skip to main content

Workshops Shed Light On Newer Bermudagrasses May 4, 2018 By Todd Lowe, agronomist, Southeast Region

Onsite test plots are valuable when deciding which turfgrass variety performs best under particular circumstances.

For many years, Tifway 419 bermudagrass has been the predominant grass planted on tees, fairways and roughs on southern golf courses. Tifway was developed in the 1960s, but its sod has varied in quality over the years.

To provide consistent quality, many sod farms cleaned up their Tifway fields in 1996 and started over with new sprigs from a single source in Tifton, Georgia. However, golf courses soon discovered that certified Tifway bermudagrass lacked several desirable attributes including vigor and the ability to compete against common bermudagrass during winter months.

Celebration® bermudagrass gained a foothold on southern golf courses during the early 2000s. Its increased growth rate provided improved winter playing conditions and greater density than certified Tifway. However, some golfers do not like its grain on fairways and uneven quality in rough maintained above 1.25 inches.

Now, newer bermudagrass varieties are gaining attention. Latitude 36™ and Bimini™ – a selection from a golf course in Naples, Florida – have both been receiving increased interest. USGA-sponsored workshops were recently hosted at The Loxahatchee Club in Jupiter, Florida, and Imperial Golf Club in Naples, Florida, to highlight more about the turf quality and maintenance requirements for these varieties. Similar workshops for Celebration bermudagrass have taken place at The Country Club of Naples (Florida) over the past three years.

As with earlier Celebration bermudagrass workshops, there were excellent discussions about important turf management topics. Several comparisons of the performance of Latitude 36 and Bimini to Tifway bermudagrass were made, including:

  • Color: Both Latitude 36 and Bimini possess improved winter color retention in South Florida when compared to other varieties. Since Latitude 36 was developed to have improved cold tolerance, it may also have improved winter performance in southern regions.
  • Texture: Latitude 36 has a very fine leaf texture, providing improved visual quality. Bimini isn’t as fine textured as Latitude 36, but it can be mowed at similar heights.
  • Density: Both grasses provide very good turf density. However, Latitude 36 has a much higher shoot count than Bimini, so it is more capable of producing an upright golf ball lie.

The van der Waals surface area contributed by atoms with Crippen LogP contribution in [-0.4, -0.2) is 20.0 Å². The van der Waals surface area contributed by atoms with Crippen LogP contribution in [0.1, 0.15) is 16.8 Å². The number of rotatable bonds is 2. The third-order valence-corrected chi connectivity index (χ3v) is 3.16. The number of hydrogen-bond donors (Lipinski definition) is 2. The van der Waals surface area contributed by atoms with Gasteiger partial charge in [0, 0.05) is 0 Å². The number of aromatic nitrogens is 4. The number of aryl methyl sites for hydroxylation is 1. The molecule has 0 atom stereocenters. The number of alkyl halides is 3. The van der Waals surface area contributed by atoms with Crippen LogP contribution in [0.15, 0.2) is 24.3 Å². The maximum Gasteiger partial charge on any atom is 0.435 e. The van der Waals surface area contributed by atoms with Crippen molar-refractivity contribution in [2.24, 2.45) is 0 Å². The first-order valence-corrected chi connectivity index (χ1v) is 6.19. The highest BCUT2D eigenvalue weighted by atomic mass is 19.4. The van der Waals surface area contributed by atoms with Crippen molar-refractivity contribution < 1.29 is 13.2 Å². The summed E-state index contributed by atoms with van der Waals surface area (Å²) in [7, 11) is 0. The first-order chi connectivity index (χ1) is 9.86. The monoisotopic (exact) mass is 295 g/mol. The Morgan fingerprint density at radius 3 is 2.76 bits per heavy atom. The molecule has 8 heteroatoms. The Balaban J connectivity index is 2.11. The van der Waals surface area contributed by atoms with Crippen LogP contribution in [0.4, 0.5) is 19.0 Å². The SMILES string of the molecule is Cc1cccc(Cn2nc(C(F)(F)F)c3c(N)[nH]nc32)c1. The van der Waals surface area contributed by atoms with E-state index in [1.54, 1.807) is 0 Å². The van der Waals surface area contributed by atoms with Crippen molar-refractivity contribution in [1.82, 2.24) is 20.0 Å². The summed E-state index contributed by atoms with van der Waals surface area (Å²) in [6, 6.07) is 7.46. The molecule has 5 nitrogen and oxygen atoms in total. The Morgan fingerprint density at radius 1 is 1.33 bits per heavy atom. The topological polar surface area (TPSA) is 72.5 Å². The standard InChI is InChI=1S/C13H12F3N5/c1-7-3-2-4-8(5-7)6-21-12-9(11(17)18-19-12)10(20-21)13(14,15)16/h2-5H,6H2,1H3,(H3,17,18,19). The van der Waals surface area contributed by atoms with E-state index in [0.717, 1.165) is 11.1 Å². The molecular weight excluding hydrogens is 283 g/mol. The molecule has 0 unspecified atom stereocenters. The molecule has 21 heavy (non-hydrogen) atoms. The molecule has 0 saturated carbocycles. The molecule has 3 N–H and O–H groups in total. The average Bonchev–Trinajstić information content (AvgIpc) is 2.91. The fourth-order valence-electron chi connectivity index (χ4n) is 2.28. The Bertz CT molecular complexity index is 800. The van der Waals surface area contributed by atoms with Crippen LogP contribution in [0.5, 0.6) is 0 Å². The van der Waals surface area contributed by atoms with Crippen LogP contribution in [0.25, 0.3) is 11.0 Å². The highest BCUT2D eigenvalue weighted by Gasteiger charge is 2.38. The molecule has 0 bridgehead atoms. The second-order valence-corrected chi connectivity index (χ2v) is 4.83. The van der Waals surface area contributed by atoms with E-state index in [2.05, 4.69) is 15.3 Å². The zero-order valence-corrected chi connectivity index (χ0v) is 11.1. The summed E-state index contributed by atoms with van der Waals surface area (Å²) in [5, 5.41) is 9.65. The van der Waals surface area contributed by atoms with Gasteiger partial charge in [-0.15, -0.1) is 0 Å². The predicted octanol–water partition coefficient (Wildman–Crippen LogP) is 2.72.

• Growth: Bimini has a faster growth rate than Tifway, which may help it better tolerate some stresses. A faster growth rate may also improve its competitiveness against other grasses such as common bermudagrass.
  • Traffic: Both Latitude 36 and Bimini seem to provide good tolerance to traffic from golfers and maintenance equipment.
  • Challenges: Encroachment onto putting greens is an issue associated with Latitude 36. The faster growth rate of Bimini may necessitate more cultivation – i.e., summertime verticutting, scalping and coring – but only time will tell whether these are insurmountable challenges.


Remember that there are no perfect turfgrasses. When deciding which variety is right for your facility, it is a good idea to visit golf courses with similar conditions to see how different varieties perform. Also, attend turf field days at local universities that are testing the varieties under consideration. Lastly, and perhaps most importantly, plant several test plots of different varieties at your facility. Onsite testing helps gauge the growth and performance of different turfgrasses under the unique conditions at your site.

A special thanks to the golf facilities and superintendents that opened their doors and provided a candid conversation about their programs. Jim Sprankle at The Loxahatchee Club, Mike Hendricks at Imperial Golf Club and Bill Davidson at The Country Club of Naples have been a tremendous help to the golf course community.


Southeast Region Agronomists:

Chris Hartwiger, director, USGA Course Consulting Service –

Steve Kammerer, regional director –

Patrick M. O’Brien, agronomist –

Todd Lowe, agronomist –

Addison Barden, agronomist –

Information on the USGA’s Course Consulting Service

Contact the Green Section Staff

PDF Version

More From The Southeast Region